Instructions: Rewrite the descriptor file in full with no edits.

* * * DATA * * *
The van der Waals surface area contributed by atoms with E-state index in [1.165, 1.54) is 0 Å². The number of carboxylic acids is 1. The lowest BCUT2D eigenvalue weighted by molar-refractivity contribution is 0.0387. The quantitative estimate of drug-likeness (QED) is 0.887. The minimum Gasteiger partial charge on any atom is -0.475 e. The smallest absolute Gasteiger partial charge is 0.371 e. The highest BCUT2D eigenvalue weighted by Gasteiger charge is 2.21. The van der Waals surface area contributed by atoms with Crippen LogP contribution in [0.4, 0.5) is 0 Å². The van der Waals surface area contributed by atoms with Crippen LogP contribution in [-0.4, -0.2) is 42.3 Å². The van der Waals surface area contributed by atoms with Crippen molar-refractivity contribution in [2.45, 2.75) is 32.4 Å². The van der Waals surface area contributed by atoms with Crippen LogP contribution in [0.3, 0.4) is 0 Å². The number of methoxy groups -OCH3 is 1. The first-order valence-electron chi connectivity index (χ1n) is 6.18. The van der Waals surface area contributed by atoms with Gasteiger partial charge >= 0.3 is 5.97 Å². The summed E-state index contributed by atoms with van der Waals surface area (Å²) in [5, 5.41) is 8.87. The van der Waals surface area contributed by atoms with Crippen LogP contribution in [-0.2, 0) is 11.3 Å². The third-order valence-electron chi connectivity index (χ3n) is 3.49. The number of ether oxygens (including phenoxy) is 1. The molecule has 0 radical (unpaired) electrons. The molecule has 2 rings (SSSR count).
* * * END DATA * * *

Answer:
The van der Waals surface area contributed by atoms with E-state index in [1.165, 1.54) is 0 Å². The number of carboxylic acids is 1. The lowest BCUT2D eigenvalue weighted by molar-refractivity contribution is 0.0387. The quantitative estimate of drug-likeness (QED) is 0.887. The minimum Gasteiger partial charge on any atom is -0.475 e. The smallest absolute Gasteiger partial charge is 0.371 e. The highest BCUT2D eigenvalue weighted by Gasteiger charge is 2.21. The van der Waals surface area contributed by atoms with Crippen LogP contribution in [0.4, 0.5) is 0 Å². The van der Waals surface area contributed by atoms with Crippen LogP contribution in [-0.4, -0.2) is 42.3 Å². The van der Waals surface area contributed by atoms with Crippen molar-refractivity contribution in [2.45, 2.75) is 32.4 Å². The van der Waals surface area contributed by atoms with Crippen LogP contribution in [0.3, 0.4) is 0 Å². The number of methoxy groups -OCH3 is 1. The first-order valence-electron chi connectivity index (χ1n) is 6.18. The van der Waals surface area contributed by atoms with Gasteiger partial charge >= 0.3 is 5.97 Å². The summed E-state index contributed by atoms with van der Waals surface area (Å²) in [5, 5.41) is 8.87. The van der Waals surface area contributed by atoms with Crippen LogP contribution in [-0.2, 0) is 11.3 Å². The third-order valence-electron chi connectivity index (χ3n) is 3.49. The number of ether oxygens (including phenoxy) is 1. The molecule has 0 radical (unpaired) electrons. The molecule has 2 rings (SSSR count).